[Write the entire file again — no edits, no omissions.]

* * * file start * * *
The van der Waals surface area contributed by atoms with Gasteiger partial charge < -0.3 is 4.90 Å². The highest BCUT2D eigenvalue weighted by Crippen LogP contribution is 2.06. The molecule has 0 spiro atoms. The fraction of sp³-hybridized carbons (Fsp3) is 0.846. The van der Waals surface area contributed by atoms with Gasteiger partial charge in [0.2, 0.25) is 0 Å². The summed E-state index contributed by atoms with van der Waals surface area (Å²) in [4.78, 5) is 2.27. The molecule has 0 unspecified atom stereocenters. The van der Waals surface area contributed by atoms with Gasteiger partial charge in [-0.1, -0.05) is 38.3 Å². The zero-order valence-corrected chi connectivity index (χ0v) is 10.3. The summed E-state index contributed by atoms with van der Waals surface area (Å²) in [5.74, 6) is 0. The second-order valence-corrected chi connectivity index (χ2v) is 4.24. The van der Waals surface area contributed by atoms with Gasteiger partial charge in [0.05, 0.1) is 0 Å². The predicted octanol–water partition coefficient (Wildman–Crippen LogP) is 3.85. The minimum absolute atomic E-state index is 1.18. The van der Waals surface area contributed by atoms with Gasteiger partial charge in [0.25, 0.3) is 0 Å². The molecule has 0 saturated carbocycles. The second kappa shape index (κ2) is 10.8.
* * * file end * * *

The van der Waals surface area contributed by atoms with Gasteiger partial charge < -0.3 is 4.90 Å². The highest BCUT2D eigenvalue weighted by Crippen LogP contribution is 2.06. The molecule has 0 spiro atoms. The fraction of sp³-hybridized carbons (Fsp3) is 0.846. The van der Waals surface area contributed by atoms with Gasteiger partial charge in [0.2, 0.25) is 0 Å². The summed E-state index contributed by atoms with van der Waals surface area (Å²) in [4.78, 5) is 2.27. The molecule has 0 unspecified atom stereocenters. The van der Waals surface area contributed by atoms with Gasteiger partial charge in [-0.1, -0.05) is 38.3 Å². The zero-order valence-corrected chi connectivity index (χ0v) is 10.3. The summed E-state index contributed by atoms with van der Waals surface area (Å²) in [5.74, 6) is 0. The second-order valence-corrected chi connectivity index (χ2v) is 4.24. The van der Waals surface area contributed by atoms with Gasteiger partial charge in [0.05, 0.1) is 0 Å². The predicted octanol–water partition coefficient (Wildman–Crippen LogP) is 3.85. The minimum absolute atomic E-state index is 1.18. The van der Waals surface area contributed by atoms with Gasteiger partial charge in [0.25, 0.3) is 0 Å². The molecule has 0 saturated carbocycles. The second kappa shape index (κ2) is 10.8.